Spring Cottage Chores
Even though we rake up most leaves in the fall at the end of each season, there are always some that are still clinging to the trees as we are closing up. That means there are still lots to rake up in the spring too.
That’s the downside of a heavily treed lot. The advantage of course, is the natural beauty and shade these trees provide in the summer months.
We use plastic bags saved from new mattresses to collect and transport the leaves to the huge leaf pile. These bags make the chore much easier, and fold up for storage between uses. Over the season the leaves break down, providing soil amendment for garden areas.
Unfortunately, a cold north wind was blowing off the lake during this visit, much to the annoyance of my arthritic hips. I paid for that in pain on return to the city. Once the cold gets in my bones, the ache is hard to dispel.
Gypsy Moth Damage
Last year I told you about the infestation of gypsy moths at the lake. Apparently it was a record year for them in Eastern Ontario, affecting not only deciduous trees but evergreens too.
We have been praying that our trees will survive this onslaught. While the deciduous trees don’t appear to suffer long term, (their leaves return each year) the growth of the evergreens (spruce and pines) is much slower. The needles take much longer to regrow, if they do at all.
I hesitate to cut the damaged tops off these pines and spruce as that would alter the natural shape of the trees, making them bushier and rounder at the bottom. Instead we will wait to see how much regrowth they put out this season.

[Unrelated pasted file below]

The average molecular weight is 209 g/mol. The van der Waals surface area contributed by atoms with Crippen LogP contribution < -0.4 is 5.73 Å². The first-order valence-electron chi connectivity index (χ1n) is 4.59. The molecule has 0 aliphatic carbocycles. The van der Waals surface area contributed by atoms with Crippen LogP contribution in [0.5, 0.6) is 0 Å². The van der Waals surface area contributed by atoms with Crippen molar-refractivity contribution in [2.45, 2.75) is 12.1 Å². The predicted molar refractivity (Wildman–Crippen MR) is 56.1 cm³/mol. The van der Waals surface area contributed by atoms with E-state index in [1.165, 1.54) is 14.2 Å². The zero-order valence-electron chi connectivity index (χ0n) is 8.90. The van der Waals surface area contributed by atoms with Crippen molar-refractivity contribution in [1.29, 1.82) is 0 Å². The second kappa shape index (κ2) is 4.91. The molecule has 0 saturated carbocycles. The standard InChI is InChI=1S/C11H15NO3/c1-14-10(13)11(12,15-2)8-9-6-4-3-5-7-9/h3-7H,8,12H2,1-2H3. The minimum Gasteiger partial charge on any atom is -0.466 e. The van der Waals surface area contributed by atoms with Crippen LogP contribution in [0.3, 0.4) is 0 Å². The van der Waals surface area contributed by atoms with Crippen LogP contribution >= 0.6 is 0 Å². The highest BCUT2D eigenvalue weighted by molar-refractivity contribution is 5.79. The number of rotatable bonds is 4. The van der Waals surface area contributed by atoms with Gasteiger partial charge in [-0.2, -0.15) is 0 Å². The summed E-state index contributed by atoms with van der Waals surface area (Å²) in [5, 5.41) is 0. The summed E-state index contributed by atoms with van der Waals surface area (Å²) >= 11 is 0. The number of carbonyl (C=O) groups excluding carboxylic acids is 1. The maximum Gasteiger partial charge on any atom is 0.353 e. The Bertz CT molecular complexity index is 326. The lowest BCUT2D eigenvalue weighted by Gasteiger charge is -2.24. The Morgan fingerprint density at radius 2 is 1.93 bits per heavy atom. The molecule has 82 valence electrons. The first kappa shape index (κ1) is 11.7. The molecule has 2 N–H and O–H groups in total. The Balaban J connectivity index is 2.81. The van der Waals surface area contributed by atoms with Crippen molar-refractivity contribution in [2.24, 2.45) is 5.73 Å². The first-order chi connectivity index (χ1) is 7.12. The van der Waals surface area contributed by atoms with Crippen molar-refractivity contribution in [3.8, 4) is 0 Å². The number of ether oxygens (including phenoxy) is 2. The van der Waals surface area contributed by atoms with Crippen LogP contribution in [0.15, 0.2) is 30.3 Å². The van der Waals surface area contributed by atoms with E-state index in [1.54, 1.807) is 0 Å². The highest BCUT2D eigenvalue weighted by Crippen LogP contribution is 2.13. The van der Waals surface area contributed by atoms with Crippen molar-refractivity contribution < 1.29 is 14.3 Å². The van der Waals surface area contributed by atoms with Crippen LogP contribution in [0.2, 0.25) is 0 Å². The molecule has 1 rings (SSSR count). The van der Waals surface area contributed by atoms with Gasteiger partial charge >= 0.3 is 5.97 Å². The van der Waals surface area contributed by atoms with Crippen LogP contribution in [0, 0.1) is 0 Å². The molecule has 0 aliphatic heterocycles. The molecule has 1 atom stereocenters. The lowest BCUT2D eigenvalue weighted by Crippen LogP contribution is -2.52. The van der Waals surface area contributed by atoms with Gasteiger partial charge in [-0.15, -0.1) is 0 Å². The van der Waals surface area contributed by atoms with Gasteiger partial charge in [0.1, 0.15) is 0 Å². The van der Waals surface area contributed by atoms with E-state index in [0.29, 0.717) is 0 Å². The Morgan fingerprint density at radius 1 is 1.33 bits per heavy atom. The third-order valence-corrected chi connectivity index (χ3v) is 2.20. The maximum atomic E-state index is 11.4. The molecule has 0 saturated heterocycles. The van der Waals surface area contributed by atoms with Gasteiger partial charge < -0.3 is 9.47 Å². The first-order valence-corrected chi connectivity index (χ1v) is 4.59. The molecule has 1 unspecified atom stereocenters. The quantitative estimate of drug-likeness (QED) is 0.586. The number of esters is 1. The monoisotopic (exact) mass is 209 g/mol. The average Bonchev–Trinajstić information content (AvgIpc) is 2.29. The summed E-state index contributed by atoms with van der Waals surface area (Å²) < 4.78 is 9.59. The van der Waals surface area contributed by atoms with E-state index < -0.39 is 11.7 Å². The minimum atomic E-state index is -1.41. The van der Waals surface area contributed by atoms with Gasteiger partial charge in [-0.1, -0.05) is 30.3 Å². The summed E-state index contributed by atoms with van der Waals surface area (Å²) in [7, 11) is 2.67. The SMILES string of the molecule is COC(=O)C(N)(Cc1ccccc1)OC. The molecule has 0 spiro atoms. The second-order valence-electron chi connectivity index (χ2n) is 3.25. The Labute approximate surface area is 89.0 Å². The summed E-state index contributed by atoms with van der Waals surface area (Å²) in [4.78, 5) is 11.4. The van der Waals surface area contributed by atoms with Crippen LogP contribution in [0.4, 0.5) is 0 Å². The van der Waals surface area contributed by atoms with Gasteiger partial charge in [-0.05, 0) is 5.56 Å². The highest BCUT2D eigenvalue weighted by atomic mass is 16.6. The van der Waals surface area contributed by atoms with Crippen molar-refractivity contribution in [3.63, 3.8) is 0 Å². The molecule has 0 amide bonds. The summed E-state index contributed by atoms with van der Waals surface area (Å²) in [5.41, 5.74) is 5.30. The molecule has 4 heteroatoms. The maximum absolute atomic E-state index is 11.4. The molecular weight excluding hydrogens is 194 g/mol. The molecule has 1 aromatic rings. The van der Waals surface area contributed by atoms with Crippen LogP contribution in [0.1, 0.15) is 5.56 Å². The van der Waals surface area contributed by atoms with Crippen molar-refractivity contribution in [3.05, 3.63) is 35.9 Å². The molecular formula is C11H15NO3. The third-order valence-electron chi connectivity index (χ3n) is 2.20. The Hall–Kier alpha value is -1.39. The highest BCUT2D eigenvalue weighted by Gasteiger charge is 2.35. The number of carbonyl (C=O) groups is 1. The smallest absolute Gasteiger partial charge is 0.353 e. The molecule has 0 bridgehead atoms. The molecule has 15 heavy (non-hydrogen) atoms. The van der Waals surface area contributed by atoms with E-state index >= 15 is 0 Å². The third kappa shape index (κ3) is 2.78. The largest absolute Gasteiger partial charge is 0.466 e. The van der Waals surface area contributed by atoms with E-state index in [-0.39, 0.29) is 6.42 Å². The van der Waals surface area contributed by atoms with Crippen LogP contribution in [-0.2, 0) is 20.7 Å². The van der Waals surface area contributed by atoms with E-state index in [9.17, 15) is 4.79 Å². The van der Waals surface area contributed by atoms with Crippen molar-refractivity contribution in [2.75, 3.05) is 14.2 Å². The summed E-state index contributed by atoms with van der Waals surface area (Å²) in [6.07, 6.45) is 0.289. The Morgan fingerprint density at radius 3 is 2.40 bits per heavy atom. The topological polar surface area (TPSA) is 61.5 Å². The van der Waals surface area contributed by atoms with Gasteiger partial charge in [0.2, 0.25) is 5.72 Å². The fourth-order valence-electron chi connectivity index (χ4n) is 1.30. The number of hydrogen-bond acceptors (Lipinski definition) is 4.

COVID Affecting Cottage and Campsite Rentals
Last summer Canadians stayed close to home, visiting local cottages and campgrounds more than ever before. We were no exception. With the heat wave we experienced it was a no brainer to isolate at our family cottage. While visitors outside our immediate family were not invited, we managed to get our sons’ families to join us, albeit separately.
This season promises to be even busier for cottage and campsite rentals as we head into a (possible) second summer of isolation restrictions. I’ve heard that campsites are booking up fastas families know to expect availability shortages this summer. If you haven’t already, you might want to get on it soon!
As spring weather warms us up, we relish the fact that cottage season is coming!
Is spring looking promising in your neck of the woods? The warmer, sunny days here (Ottawa, zone 4/5) are making me itch to get into my gardens.
It is still (at least it is here) early to get into the gardens to clean them out as many (most) hardy perennials and shrubs are still dormant. I know it is tempting when you start seeing green shoots, but hold off a bit. At least until the soil is not mushy.